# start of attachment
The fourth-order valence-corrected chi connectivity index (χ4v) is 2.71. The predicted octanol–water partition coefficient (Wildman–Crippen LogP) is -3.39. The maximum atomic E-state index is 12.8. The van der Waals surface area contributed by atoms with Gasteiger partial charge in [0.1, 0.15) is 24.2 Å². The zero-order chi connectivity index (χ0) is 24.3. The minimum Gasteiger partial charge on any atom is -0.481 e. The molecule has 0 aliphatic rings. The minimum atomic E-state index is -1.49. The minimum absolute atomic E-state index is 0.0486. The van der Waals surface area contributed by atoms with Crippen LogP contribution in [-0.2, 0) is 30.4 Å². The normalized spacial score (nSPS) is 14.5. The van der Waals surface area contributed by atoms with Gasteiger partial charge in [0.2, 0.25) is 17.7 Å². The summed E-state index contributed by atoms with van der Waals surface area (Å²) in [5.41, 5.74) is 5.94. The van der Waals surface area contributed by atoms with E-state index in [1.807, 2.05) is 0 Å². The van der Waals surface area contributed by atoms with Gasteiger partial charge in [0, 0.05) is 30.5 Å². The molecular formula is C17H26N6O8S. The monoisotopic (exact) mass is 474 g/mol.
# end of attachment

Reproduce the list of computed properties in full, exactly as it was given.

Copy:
The fourth-order valence-corrected chi connectivity index (χ4v) is 2.71. The predicted octanol–water partition coefficient (Wildman–Crippen LogP) is -3.39. The maximum atomic E-state index is 12.8. The van der Waals surface area contributed by atoms with Gasteiger partial charge in [0.1, 0.15) is 24.2 Å². The zero-order chi connectivity index (χ0) is 24.3. The minimum Gasteiger partial charge on any atom is -0.481 e. The molecule has 0 aliphatic rings. The minimum atomic E-state index is -1.49. The minimum absolute atomic E-state index is 0.0486. The van der Waals surface area contributed by atoms with Crippen LogP contribution in [-0.2, 0) is 30.4 Å². The normalized spacial score (nSPS) is 14.5. The van der Waals surface area contributed by atoms with Gasteiger partial charge in [0.2, 0.25) is 17.7 Å². The summed E-state index contributed by atoms with van der Waals surface area (Å²) in [5.41, 5.74) is 5.94. The van der Waals surface area contributed by atoms with E-state index in [1.807, 2.05) is 0 Å². The van der Waals surface area contributed by atoms with Gasteiger partial charge in [0, 0.05) is 30.5 Å². The molecular formula is C17H26N6O8S. The monoisotopic (exact) mass is 474 g/mol.